The Increasing and Decreasing Numbers of "Pandemic Pet" in Arizona

Victoria Nogales
Jana Shnipelson

Phoenix, AZ - One in five families have reportedly adopted a pet since the COVID-19 pandemic started. With the rise in numbers of pets getting adopted locally and nationwide, people wonder, will these pets eventually be returned once the pandemic has lifted?

In short, the answer would be no. While the numbers of pets being sheltered are on the rise, it is not due to them being returned, but rather, are being let go by their former families due to people losing their jobs and are facing financial difficulties.

Thus, The Pet Housing Help AZ Task Force (PHHAZ) was built in October 2020 to mitigate pet owners impacted by the COVID-19 pandemic. Their main target is to keep people and their pets together and defy the misconception that “pandemic pets” will be returned once the pandemic ends.

Though the numbers of pet returns are different for each shelter, these returns are mostly happening due to pet behavior, family allergies, a new baby arrival, and moving, not due to carelessness. Data from Maricopa County suggests that pandemic pets have caused the opposite rise in adoption returns.

According to ASPCA, roughly 87 percent of new pet owners say they are not thinking of rehoming their pandemic pets. A survey conducted by supported this survey as 93 percent of interview pandemic pet owners believe that their furry family member improved their mental or physical well-being during the pandemic.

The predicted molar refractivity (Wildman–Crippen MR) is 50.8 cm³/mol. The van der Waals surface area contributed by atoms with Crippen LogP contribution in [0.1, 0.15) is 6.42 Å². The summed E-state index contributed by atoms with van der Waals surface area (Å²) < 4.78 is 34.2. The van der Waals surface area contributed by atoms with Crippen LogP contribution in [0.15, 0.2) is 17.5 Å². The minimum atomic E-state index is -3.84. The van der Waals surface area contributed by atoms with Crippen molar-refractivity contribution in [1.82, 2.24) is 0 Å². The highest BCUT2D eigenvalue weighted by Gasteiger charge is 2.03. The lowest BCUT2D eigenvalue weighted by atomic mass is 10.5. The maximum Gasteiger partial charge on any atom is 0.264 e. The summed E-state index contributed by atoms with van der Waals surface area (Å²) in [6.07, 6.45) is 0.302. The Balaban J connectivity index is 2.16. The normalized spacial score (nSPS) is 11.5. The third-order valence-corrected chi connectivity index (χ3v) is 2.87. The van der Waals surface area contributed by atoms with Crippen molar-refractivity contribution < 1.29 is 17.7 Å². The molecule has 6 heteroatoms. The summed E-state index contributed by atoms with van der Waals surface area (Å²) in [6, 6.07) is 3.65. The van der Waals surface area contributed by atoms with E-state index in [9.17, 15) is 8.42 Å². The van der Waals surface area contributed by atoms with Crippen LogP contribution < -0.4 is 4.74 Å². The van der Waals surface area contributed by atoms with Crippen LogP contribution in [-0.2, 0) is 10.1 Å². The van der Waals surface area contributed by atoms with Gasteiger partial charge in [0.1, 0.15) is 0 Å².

While there’s no apparent rise in pet returns number around Valley shelters, it is otherwise for the number of owner-surrendered ones due to COVID-19. Maricopa Animal Care and Control (MCACC) recorded a 36 percent increase of owner surrenders due to house-related reasons. Meanwhile, the Arizona Pet Project has also reported a 40 percent increase in assistance for house-related reasons requests, which is a 32 percent year-over-year overall increase.

As the eviction moratorium date is approaching on July 31, it is predicted that the situation will only worsen, so it is important for the community to highlight the reason people are unable to keep their pets and offer real-time solutions.

The PHHAZ Task Force solutions include:

  • Expanded owned-animal foster programs
  • Increased surrender prevention options
  • An increased collaboration with human and health service agencies
  • Landlord education regarding pet-friendly housing
  • A specialized rehoming website –

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